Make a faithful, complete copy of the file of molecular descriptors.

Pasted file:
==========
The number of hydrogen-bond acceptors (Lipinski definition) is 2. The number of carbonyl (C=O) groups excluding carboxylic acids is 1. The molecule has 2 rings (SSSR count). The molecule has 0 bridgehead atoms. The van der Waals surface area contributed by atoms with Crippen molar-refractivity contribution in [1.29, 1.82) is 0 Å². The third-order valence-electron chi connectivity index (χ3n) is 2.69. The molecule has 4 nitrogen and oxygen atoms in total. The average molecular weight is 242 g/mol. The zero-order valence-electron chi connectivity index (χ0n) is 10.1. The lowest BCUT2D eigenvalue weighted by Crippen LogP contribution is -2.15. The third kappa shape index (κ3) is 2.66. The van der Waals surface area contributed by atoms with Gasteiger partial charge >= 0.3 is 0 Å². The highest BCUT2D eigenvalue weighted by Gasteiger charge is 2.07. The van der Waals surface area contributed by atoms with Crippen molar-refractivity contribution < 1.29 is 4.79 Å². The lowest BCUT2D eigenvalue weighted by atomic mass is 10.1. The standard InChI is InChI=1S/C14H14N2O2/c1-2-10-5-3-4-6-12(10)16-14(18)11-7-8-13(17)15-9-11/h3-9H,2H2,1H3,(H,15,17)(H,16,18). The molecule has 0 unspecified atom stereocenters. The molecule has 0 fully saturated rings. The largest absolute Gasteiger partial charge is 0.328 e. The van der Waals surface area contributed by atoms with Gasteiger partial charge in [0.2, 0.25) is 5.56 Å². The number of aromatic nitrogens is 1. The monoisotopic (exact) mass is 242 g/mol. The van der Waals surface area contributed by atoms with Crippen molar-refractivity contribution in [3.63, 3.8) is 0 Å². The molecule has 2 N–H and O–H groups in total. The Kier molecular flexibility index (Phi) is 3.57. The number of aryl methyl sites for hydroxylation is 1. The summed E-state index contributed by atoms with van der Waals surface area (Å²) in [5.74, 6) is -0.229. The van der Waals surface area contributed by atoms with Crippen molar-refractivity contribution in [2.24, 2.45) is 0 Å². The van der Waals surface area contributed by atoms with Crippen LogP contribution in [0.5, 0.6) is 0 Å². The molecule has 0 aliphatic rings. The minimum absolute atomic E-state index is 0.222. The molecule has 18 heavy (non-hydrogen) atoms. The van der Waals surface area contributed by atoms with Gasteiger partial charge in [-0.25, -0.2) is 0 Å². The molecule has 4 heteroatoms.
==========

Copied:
The number of hydrogen-bond acceptors (Lipinski definition) is 2. The number of carbonyl (C=O) groups excluding carboxylic acids is 1. The molecule has 2 rings (SSSR count). The molecule has 0 bridgehead atoms. The van der Waals surface area contributed by atoms with Crippen molar-refractivity contribution in [1.29, 1.82) is 0 Å². The third-order valence-electron chi connectivity index (χ3n) is 2.69. The molecule has 4 nitrogen and oxygen atoms in total. The average molecular weight is 242 g/mol. The zero-order valence-electron chi connectivity index (χ0n) is 10.1. The lowest BCUT2D eigenvalue weighted by Crippen LogP contribution is -2.15. The third kappa shape index (κ3) is 2.66. The van der Waals surface area contributed by atoms with Gasteiger partial charge >= 0.3 is 0 Å². The highest BCUT2D eigenvalue weighted by Gasteiger charge is 2.07. The van der Waals surface area contributed by atoms with Crippen molar-refractivity contribution < 1.29 is 4.79 Å². The lowest BCUT2D eigenvalue weighted by atomic mass is 10.1. The standard InChI is InChI=1S/C14H14N2O2/c1-2-10-5-3-4-6-12(10)16-14(18)11-7-8-13(17)15-9-11/h3-9H,2H2,1H3,(H,15,17)(H,16,18). The molecule has 0 unspecified atom stereocenters. The molecule has 0 fully saturated rings. The largest absolute Gasteiger partial charge is 0.328 e. The van der Waals surface area contributed by atoms with Gasteiger partial charge in [0.2, 0.25) is 5.56 Å². The number of aromatic nitrogens is 1. The monoisotopic (exact) mass is 242 g/mol. The van der Waals surface area contributed by atoms with Crippen molar-refractivity contribution in [3.63, 3.8) is 0 Å². The molecule has 2 N–H and O–H groups in total. The Kier molecular flexibility index (Phi) is 3.57. The number of aryl methyl sites for hydroxylation is 1. The summed E-state index contributed by atoms with van der Waals surface area (Å²) in [5.74, 6) is -0.229. The van der Waals surface area contributed by atoms with Crippen molar-refractivity contribution in [2.24, 2.45) is 0 Å². The van der Waals surface area contributed by atoms with Crippen LogP contribution in [0.5, 0.6) is 0 Å². The molecule has 0 aliphatic rings. The minimum absolute atomic E-state index is 0.222. The molecule has 18 heavy (non-hydrogen) atoms. The van der Waals surface area contributed by atoms with Gasteiger partial charge in [-0.25, -0.2) is 0 Å². The molecule has 4 heteroatoms.